You can try all of my jam games here for free.


So what is this #1GAM thing? 

#1Gam or the One Game a Month game jam for it’s less catchy name is a great way to flex your creative muscles whilst pushing your comfort zone. The idea here is that you create one small game each month and then move straight onto the next months game. This is great not only because it teaches a valuable lesson of dropping projects with less potential because we all know that we can become attached to an idea that we come up with and yes, I do this too, but it also helps you learn to focus on the important mechanics and where your skills could do with improvement. Finally, it comes with a snazzy website where you can register a free account to help keep track of your monthly progress, check the monthly theme if you really want to break out of your comfort zone when creating a game concept and you can even earn experience and achievements if you’re into the gamification type thing. So if you haven’t already, go sign up and start your journey of creating 12 games in a year.


January #1GAM 

January’s theme was “Rebirth”. My entry, also called Rebirth because why not just reuse the name of the monthly theme is a simple puzzle based platformer where the player must kill the character, be reborn and use their own corpse to get past previously unpassable traps. This concept actually stemmed from my initial concept which was to be a top-down or third person narrative heavy puzzler with the same concept of being reborn to bypass traps and puzzles. I’d also hoped to include body possession so that you could be captured, disarmed and body swap with enemies for some extra depth.



The Bad 

  • Time Constraints: January was a busy month for me with the completion and final stages of delivering my third Pluralsight course, ending one of my YouTube tutorial playlists and trying to plan the next as well as being blessed in the UK with our tax return month in January.All of this left me with very little time to actually work on my #1Gam entry and in fact, I only spent part of the last week of January working on the game with most of that time being spread across the final weekend.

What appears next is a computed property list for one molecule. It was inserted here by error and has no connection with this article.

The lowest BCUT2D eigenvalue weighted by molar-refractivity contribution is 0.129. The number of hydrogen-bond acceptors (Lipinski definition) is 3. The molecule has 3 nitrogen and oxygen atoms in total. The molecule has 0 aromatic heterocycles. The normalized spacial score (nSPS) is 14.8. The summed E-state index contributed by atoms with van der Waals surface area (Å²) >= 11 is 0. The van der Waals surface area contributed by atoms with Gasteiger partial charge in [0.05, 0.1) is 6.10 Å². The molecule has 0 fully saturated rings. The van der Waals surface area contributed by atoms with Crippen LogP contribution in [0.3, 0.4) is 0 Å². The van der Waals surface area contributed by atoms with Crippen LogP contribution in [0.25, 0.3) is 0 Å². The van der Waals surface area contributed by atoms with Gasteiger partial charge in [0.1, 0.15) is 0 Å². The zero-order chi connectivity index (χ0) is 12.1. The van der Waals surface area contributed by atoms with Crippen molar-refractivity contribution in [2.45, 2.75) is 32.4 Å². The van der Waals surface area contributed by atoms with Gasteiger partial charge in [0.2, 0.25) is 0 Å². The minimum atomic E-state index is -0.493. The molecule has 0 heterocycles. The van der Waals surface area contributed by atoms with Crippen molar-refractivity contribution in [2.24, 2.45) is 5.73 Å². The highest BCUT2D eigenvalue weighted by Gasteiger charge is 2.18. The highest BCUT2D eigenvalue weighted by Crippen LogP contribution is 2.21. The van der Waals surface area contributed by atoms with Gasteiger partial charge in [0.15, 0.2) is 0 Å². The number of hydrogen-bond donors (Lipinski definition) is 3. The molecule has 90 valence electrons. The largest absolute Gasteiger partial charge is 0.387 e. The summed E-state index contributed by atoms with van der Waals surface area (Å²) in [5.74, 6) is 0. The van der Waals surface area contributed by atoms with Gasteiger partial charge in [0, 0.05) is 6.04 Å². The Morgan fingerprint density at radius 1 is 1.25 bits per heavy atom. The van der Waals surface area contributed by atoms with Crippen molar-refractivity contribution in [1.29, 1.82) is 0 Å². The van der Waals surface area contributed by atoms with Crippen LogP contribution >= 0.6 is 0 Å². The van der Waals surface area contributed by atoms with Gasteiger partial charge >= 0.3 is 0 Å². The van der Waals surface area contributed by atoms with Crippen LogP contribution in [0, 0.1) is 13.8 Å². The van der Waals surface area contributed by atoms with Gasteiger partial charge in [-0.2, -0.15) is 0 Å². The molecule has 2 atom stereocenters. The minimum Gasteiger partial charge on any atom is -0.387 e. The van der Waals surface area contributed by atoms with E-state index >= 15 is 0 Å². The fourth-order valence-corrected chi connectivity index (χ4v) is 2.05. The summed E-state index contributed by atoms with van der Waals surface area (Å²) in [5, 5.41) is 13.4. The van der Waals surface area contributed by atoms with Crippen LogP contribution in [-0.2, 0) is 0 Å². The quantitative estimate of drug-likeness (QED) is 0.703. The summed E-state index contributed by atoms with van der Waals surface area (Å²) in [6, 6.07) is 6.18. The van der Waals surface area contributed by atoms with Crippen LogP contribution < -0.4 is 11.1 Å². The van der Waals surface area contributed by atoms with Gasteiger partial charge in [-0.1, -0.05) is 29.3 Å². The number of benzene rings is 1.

• Scope: Closely linked to my time constraints, the concept detailed above including narrative, body swapping and 3D movement was well out of scope for the time I had available. Unfortunately, I had created this concept at the beginning of the month with the hope I’d get more chance to spend working on the game, however, I didn’t consider rescoping the project until the final week.


  • Style: The game lacks any real style or cohesion with the theme or concept. All of the assets except the character model are from the Platformer Starter Pack from the Unreal Marketplace as I knew that I would not have the chance to create all of the assets from scratch.


  • Story: It doesn’t have one, though I guess that works for Fortnite right?… I had really hoped to spend some time creating a short simple and hopefully comical backstory to this entry as that’s something I’d never really had the chance to focus on and still haven’t.


The Good 

  • Quick Refactoring: I was able to take the main concepts that had interested me in creating the larger project such as UMG dialogue, rebirth based puzzle and bad humour, and refactor them into this small platformer.


  • UMG Skillz: I rarely spend much time thinking about UI or working with widgets as more of a gameplay programmer. However, this entry really lets me utilise a lot of really cool things in the dialogue system such as animation for the typewriter style text system.